# on termination

**Carl R. Witty
**
cwitty@newtonlabs.com

*09 Jun 2003 16:49:54 -0700*

"Cagdas Ozgenc" <co19@cornell.edu> writes:
>* This may be a little off topic, but I could not get much response from =
*>* comp.theory, so here it goes:
*>*
*>* Is it possible to have a programming language that can be used to =
*>* produce only the programs that terminate, but at the same time decide =
*>* all recursive languages? Or does such limitation automatically reduce =
*>* the class of languages that such a programming language decide to =
*>* primitive-recursive?
*
If you have any programming language (say Haskell), and if you have
some formal system which is capable of proving termination properties
of programs in your programming language (and in which proofs are
machine-checkable), then you can create a new language "Terminating
Haskell" simply by pairing each program with a proof of termination.
Of course, if you start with a Turing-complete language, then your
formal system is necessarily incomplete; this means there will be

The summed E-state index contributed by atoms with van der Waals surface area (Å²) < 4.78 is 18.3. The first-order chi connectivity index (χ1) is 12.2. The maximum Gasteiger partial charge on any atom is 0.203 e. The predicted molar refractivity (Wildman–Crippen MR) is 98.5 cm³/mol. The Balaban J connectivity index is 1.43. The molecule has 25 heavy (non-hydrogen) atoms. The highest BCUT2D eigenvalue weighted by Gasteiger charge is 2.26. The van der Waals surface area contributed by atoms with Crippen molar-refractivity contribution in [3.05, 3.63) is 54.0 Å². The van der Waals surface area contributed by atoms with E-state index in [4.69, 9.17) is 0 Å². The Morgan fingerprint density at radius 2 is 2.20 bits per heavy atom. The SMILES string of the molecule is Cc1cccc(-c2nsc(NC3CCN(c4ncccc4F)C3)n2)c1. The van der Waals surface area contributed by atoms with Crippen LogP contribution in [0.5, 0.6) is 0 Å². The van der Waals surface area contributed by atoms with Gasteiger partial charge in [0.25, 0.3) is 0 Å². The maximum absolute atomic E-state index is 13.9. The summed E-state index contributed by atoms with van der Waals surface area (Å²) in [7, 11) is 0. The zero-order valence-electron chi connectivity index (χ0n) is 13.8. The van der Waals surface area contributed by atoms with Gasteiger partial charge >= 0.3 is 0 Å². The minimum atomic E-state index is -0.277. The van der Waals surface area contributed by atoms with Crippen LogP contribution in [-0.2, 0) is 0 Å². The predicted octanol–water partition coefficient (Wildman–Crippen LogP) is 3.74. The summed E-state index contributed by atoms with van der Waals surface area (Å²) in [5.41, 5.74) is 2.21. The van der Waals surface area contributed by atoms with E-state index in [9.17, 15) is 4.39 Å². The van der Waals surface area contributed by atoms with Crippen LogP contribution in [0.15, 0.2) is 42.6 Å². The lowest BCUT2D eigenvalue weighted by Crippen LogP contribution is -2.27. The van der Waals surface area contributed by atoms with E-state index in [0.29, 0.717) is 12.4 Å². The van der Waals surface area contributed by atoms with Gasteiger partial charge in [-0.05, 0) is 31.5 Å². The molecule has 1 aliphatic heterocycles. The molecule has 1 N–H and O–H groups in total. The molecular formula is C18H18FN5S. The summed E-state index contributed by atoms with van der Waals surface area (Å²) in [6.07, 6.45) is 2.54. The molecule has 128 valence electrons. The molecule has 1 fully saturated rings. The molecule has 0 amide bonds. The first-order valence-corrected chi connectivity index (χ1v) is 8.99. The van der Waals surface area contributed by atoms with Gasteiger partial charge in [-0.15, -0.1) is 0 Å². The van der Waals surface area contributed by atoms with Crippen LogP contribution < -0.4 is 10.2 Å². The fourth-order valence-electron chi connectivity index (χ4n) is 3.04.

programs that do terminate but that you cannot prove terminate. So
your programming language will include programs that decide all
languages that you can prove recursive (in your formal system), but
not all recursive languages. However, if your formal system is
strong enough, it may be possible to prove termination of all the
programs you really care about.
Some theorem-proving systems (including ACL2 and PVS) are like this --
within the logic, you can write programs in a Turing-complete
language, as long as you can prove termination. (More precisely, the
language would be Turing-complete were it not for the termination
requirement. In both cases, the "program" portion is fairly distinct
from the "proof of termination" portion, so that it does make sense to
talk about what the language would be like without the termination
requirement.)
It has long been a goal of mine to create a Haskell-like programming
language where you could mark portions as being guaranteed to
terminate. The compiler would prove termination whenever it could,
but in cases where the termination proof was too complicated for
automatic proofs, the programmer would be required to add an explicit
proof of termination.
Carl Witty